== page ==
7. By the east wind fb194 thou breakest in pieces the ships of Tarshish. Commentators are divided in their view of this passage. fb195 But let us rest contented with the natural sense, which is simply this, that the enemies of the Church were overthrown and plunged into destruction, just as God by suddenly raising storms sinks the ships of Cilicia to the bottom of the sea. The Psalmist celebrates the power which God is accustomed to display in great and violent storms; and his language implies that it is not to be wondered at if God, who breaks by the violence of the winds the strongest ships, had also overthrown his enemies, who were inflated with the presumptuous confidence which they reposed in their own strength. By the sea of Tarshish the Hebrews mean the Mediterranean Sea, because of the country of Cilicia, which in ancient times was called Tarshish, as Josephus informs us, although in process of time this name came to be restricted to one city of the country. But as the chief part of the naval traffic of the Jews was with Cilicia, there is here attributed to that country by synecdoche what was common to other countries which were at a greater distance and less known.
Psalm 48:8-10
8. As we have heard, so have we seen in the city of Jehovah of hosts, [or armies,] in the city of our God: God will establish it for ever. Selah. 9. O God! we have waited for thy mercy in the midst of thy temple. 10. As is thy name, O God! so is thy praise unto the ends of the earth: thy right hand is full of righteousness.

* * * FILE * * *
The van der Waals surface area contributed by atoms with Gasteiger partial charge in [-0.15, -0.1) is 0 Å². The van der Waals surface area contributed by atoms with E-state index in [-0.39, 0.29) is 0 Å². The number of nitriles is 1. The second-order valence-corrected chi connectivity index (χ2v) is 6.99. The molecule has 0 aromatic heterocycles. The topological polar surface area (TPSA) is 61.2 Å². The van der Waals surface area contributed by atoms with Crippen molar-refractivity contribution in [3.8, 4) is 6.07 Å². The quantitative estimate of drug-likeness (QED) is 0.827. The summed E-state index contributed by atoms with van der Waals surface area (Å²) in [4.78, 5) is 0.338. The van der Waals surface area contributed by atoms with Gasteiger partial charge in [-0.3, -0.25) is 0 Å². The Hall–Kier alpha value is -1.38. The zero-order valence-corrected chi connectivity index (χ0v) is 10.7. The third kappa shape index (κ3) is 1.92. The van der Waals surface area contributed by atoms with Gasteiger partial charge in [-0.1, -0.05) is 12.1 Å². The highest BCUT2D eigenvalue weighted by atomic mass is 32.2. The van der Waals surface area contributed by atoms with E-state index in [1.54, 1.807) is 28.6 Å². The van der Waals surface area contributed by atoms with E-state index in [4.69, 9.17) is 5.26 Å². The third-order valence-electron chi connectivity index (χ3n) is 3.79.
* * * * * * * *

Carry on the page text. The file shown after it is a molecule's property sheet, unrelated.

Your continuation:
8. As we have heard, so have we seen. There are two senses in which this passage may be understood, either of which is suitable. The first is, that the sacred writer, speaking in the name of true believers, declares that the same power which God in the days of old had displayed in delivering their fathers, he now exercised towards their posterity. They had heard from the mouth of their fathers, and had learned from sacred history, how God in his great mercy and fatherly goodness had succoured his Church; but now they affirm that they can bear testimony to this not only from their having heard it spoken about, but also from having seen it, fb196 inasmuch as they had actually experienced the same mercy exercised by God towards themselves. The amount of what is stated then is, that the faithful not only had a record of the goodness and power of God in histories, but that they also felt by actual experience, yea, even saw with their eyes, what they knew before by hearsay, and the report of their fathers; and that therefore God continues unchangeably the same, confirming as he does, age after age, the examples of his grace exhibited in ancient times, by renewed and ever-recurring experiences. The other sense is somewhat more refined; and yet it is very suitable, namely, That God actually performed what he had promised to his people; as if the faithful had said, that what they had before only heard of was now exhibited before their eyes. As long as we have only the bare promises of God, his grace and salvation are as yet hidden in hope; but when these promises are actually performed, his grace and salvation are clearly manifested. If this interpretation is admitted, it contains the rich doctrine, that God does not disappoint the hope which he produces in our minds by means of his word, and that it is not His way to be more liberal in promising than faithful in performing what he has promised. When it is said, in the city, the letter b, beth, is taken for m, mem, or l, lamed; that is to say, for of, or as to, or with respect to the city. The prophet does not mean to say that in Jerusalem the faithful were informed that God would succor his servants, although this was no doubt true, but that God from the beginning had been the gracious and faithful guardian of his own city, and would continue always to be so. Mention is expressly made of the city of God, because he has not promised to extend the same protecting care to all indiscriminately, but only to his chosen and peculiar people. The name Jehovah of armies is employed to express the power of God; but immediately after the faithful add, that he is their God, for the purpose of pointing to their adoption, that thus they may be emboldened to trust in him, and thus to betake themselves freely and familiarly to him. In the second Council of Nice, the good fathers who sat there wrested this passage to prove that it is not enough to teach divine truth in churches, unless there are at the same time pictures and images for confirming it. This was a piece of silliness very shameful, and unworthy of being mentioned, were it not that it is profitable for us to understand that those who purposed to infect the Church of God with such a corruption, were horribly stricken with a spirit of giddiness and stupidity.